In the US, for example, the Environmental Production Agency states that indoor concentrations of pollutants are often two to five times higher than outdoor concentrations, while in schools and offices poor air quality has been linked to absences and low performance.

In addition, a poorly ventilated home combined with damp is highly likely to have a negative impact on well-being and health with the potential to cause respiratory problems such as asthma.

 

Health improvement

Domen says: “Insulation combined with good ventilation contributes to air quality by creating dry, warm homes with no cold spots where mould can grow. For schools, public buildings and homes, the installation of Knauf Insulation solutions can really help.

“For example, our solutions with ECOSE Technology® are certified to the highest Eurofins Indoor Air Comfort Gold standard which is regarded as Europe’s most comprehensive label for verifying low product emissions of VOCs

“Air quality in terms of external air pollution is also becoming an increasingly important global health issue, particularly in urban areas where traffic and smog can be intense. Green roofs, such as Knauf Insulation’s Urbanscape®, can help by absorbing significant levels of air pollutants.

“Studies have found that 0.2kg of airborne particles can be captured by one square metre of green roof every year and researchers in Singapore have found that the level of particles above a 4,000m2 green roof were reduced by 6%.”

 

Health risks of noise pollution

According to pre-pandemic research by the European Environment Agency (EEP) at least one in five people in Europe are exposed to external noise levels that are harmful to health.

The research found that 22 million Europeans suffered chronic ‘high annoyance’ ranging from irritation to distress, while 6.5 million endured significant sleep disturbance which can cause health issues such as physiological stress or cardiovascular problems.

External noise pollution also impacts productivity and alertness levels in schools and workplaces with research by the World Health Organisation finding that external noise costs the European Union €40 billion every year in terms of lost workdays, healthcare, hospital allocation, decreased productivity and learning challenges.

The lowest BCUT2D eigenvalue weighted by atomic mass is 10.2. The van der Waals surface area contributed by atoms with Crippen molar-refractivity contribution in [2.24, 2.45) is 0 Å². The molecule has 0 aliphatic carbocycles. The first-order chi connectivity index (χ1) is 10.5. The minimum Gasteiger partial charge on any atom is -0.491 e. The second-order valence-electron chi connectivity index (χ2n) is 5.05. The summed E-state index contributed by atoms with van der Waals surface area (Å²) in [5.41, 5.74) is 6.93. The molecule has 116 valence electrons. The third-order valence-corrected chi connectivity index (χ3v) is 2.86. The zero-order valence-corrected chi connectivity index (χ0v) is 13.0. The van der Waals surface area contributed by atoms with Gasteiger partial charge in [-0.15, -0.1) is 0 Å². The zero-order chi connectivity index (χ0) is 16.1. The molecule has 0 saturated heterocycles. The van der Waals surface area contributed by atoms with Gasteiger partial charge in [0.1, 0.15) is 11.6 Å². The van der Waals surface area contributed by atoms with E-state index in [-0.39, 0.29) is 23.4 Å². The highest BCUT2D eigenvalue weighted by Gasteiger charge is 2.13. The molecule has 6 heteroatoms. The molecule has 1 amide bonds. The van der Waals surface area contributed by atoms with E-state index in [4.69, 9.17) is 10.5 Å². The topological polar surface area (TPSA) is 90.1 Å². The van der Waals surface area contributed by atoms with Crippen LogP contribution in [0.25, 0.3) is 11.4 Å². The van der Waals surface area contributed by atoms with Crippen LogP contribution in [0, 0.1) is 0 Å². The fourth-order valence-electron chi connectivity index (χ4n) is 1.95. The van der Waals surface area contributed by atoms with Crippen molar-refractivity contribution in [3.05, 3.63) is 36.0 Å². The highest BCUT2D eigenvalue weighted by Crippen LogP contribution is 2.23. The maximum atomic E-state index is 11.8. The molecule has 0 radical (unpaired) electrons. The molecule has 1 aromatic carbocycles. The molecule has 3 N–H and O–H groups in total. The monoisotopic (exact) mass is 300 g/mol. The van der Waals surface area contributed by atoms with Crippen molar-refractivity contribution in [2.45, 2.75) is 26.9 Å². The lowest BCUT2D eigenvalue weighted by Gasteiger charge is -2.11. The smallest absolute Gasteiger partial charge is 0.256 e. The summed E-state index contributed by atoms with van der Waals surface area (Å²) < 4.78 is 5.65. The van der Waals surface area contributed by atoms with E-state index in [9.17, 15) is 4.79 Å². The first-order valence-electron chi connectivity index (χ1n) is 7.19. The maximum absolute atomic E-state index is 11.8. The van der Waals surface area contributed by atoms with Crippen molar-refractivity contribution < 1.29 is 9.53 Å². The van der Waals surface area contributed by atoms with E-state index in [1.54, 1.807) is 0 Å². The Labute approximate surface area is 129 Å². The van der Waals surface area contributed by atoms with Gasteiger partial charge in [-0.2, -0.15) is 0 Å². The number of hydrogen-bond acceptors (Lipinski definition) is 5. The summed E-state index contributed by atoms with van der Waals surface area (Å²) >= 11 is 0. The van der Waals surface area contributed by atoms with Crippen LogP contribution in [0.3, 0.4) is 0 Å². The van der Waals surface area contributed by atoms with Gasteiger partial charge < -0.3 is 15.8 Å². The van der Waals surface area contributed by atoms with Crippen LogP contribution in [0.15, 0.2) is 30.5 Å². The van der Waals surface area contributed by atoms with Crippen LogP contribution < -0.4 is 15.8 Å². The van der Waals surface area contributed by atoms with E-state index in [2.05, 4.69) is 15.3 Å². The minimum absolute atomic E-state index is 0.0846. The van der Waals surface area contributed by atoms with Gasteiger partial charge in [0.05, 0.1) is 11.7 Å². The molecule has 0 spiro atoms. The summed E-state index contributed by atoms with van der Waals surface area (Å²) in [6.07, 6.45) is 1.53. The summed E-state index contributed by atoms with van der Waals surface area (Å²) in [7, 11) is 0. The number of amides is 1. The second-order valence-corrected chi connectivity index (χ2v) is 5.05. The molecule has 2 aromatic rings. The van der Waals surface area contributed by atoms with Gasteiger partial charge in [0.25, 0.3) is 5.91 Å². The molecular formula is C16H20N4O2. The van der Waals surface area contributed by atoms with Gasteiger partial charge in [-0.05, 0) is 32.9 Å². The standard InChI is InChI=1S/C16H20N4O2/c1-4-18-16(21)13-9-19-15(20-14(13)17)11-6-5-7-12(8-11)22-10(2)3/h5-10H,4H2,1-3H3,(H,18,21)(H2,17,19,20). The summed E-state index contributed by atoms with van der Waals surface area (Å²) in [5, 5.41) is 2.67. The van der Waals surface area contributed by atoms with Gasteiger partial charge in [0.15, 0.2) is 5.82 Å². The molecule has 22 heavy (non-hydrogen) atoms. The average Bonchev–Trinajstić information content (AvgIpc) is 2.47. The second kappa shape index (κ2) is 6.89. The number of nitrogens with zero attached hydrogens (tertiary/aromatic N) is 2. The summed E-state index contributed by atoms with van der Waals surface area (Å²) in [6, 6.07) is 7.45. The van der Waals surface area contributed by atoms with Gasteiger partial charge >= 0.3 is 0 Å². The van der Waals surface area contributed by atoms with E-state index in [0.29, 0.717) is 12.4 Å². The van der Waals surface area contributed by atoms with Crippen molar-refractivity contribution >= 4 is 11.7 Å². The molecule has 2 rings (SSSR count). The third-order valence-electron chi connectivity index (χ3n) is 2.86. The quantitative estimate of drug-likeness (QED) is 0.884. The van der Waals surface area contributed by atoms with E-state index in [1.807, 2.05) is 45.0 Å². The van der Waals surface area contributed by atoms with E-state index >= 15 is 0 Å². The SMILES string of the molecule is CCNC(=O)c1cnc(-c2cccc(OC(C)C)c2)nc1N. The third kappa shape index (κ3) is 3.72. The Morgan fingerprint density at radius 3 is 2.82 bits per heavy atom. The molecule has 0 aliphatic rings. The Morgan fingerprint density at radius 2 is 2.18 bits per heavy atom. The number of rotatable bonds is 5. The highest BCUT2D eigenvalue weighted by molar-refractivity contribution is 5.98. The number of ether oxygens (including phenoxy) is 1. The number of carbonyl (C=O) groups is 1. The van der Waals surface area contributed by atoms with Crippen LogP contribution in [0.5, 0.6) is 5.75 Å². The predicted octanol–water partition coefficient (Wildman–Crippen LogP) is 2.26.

Noise Pollution Affects Health Solution House Isolation

Health improvement

Domen says: “The complex fibre structure of Mineral Wool is highly effective at absorbing sounds and improving the acoustic comfort of interior spaces.

“At Knauf Insulation we enhance the acoustic performance of our Mineral Wool by combining it with, for example, our Knauf plasterboards or Heraklith Wood Wool.

“By tailoring these systems — such as the thickness of the Mineral Wool or the type of board used — it is possible to minimise noise pollution in schools, offices, homes, hospitals or any public building.”

 

Safety risks of fire

Eleven people are killed every day in Europe as a result of fire, according to the campaigning group Fire Safe Europe.

The organisation reports that there are 5,000 fires daily with 90% of all victims killed by a fire in a building. Many of these deaths are not caused by burns, but by smoke inhalation.

 

Safety improvement

Domen says: “Fire risk in buildings must be eliminated from the start and that means ensuring the most efficient building solutions are used from the beginning.

“At Knauf Insulation we manufacture a wide range of insulation solutions that are certified A1 and A2 fire-safe such as Rock Mineral Wool and Glass Mineral Wool rolls and slabs.

“These solutions minimise fire risk and its spread which gives people time to leave a burning building and fire fighters more time to tackle the blaze.

“Our Tektalan Wood Wool board combined with our Rock Mineral Wool has a fire resistance of up to 180 minutes. Tektalan does not melt in a blaze and there is hardly any smoke created during combustion.”

• To learn more about how insulation can improve the health of any building visit www.knaufinsulation.com and for information about World Health Day click here.